Think of the main relationship in the story as another character. Like a protagonist, the relationship can be tried and tested. Maintaining a positive bond can twist characters as much as obstacles and tortures faced in pursuit of a goal. And the most interesting results are likely to come when pressure is applied to a flaw.
Individuals’ flaws are well illustrated by the Seven Deadly Sins. If you protagonist is vulnerable to Lust, Pride, Sloth, Gluttony, Envy, Wrath, or Greed, he or she has a serious flaw that can expose character and create a powerful arc in the story. But what’s a relationship flaw?
Though the flaws themselves may be rooted in the characters, it’s valuable to tease out whatever might seriously threaten the relationship if tested. This is not the full set, but it’s a good starting point for storytellers:
Secrets - These hide parts of a character that are essential but problematic. Look at almost any romantic comedy, and you’ll see the main plot revolves around a secret the audience (or reader) is well aware of but the protagonist struggles to hide.
Insecurity - When one character feels unworthy of the relationship, it can eat away at the bond. If someone is eternally looking for signs of rejection, they’ll be found (rightly or wrongly) and the response is likely to be disastrous.
Wounds - People come into relationships with baggage. Often, betrayal, rejection, and even physical harm from another relationship creates associations that can lead to over-the-top reactions that may put a current relationship into a death spiral. If an abusive partner called a woman “Angel,” the new partner better not use that endearment.
Control - Part of the fun of The Odd Couple is Felix’s need for order and how it is countered by Oscar’s need for autonomy. Outside forces (a dominating boss, the death of a parent, the appearance of an old boyfriend) can amplify needs for control and autonomy to the point where they tear apart connections between people.
Competition - Sometimes friends egg each other on, leading both to achieve more. That’s fine. At the other extreme, if competitiveness leads to one person in the relationship sabotaging the other, that’s a betrayal. Jealousy and ego are usually at the heart of a toxic attitude toward competition.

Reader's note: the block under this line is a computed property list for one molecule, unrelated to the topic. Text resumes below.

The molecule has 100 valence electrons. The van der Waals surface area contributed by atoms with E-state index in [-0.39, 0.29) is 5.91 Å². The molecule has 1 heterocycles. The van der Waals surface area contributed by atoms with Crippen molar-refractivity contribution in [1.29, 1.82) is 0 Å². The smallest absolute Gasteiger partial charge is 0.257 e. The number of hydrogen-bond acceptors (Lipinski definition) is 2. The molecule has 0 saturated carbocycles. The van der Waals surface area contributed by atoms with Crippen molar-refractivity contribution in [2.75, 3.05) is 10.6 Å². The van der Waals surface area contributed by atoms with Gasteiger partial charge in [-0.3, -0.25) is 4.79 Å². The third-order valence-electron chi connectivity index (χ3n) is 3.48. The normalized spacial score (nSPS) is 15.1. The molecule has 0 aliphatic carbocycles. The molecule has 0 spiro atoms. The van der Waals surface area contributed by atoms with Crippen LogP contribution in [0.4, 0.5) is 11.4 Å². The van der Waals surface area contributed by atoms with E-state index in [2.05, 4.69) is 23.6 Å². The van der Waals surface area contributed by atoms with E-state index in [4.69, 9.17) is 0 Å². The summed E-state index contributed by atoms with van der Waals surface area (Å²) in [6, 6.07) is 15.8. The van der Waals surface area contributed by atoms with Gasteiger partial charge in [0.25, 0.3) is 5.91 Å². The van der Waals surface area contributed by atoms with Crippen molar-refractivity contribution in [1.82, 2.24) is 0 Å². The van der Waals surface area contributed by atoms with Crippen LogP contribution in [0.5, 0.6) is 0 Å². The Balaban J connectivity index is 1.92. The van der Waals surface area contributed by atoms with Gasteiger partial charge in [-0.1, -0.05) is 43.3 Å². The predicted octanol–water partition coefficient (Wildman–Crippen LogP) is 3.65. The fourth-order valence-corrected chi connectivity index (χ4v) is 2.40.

Differences in values - Friends and even lovers don’t need to have identical value systems, but, without enough commonality, the depth of the relationship is limited. It also matters which values are unaligned. When bit differences in values around money, work, and fidelity, the relationship is in trouble. If the difference in values — including how promises and honesty are viewed — destroys trust, it probably means the friendship is over.
Communication problems - Listening is probably a more common problem that speaking. When someone doesn’t hear or misunderstands. Miscommunication is at the heart of many of the funniest farces and most heartbreaking tragedies. But communications can extend beyond words. Empathy is essential for a healthy relationship, so whatever event reveals a character lacks empathy for a friend or lover creates insights and excruciating choices.
Of course, a character inclined toward any of the Seven Deadly Sins can jeopardize a relationship. A guy with a wandering eye may be unfaithful to his girl. That’s Lust. If seven pieces of silver induced Judas to betray Jesus, that’s an example of Greed messing up a relationship. Or an honor that increases one character’s status can make him or her wonder why he or she is hanging around a friend or lover who is of lower status. That’s Pride.
This last points to a powerful tool for putting pressure on a relationships. Change. It doesn’t matter if its good fortune or bad, change forces a reevaluation and renewal of a relationship. The birth of a child is one of the biggest stressors in a marriage. The death of a child is likely to end the relationship. Winning the lottery or going bankrupt — both force partners in a relationship (whether love or friendship) to deal with hidden flaws that can break the bond. A declaration of love can be as unsettling to a relationship as a “we’re just good friends” comment. Big changes force people to look at past assumptions and update rules and boundaries.
Putting pressure in relationships is wonderful for stories, but difficult to do. An empathic writer will suffer along with the characters, and it’s tempting to avoid or calm the troubled waters. After all, almost all these injuries to relationships are agonizing in real life. Dealing with them honestly in a story can trigger horrible memories. So, even though taking on this challenge is a great way to make a story more powerful, it may not be worth it for you.
But if you can take it and you have the courage to probe these wounds, it will deepen your story. And there are two points of good news. First, you might learn something that helps you as a person as well as a writer. Second, in fiction, you can transform the trial into a happy ending.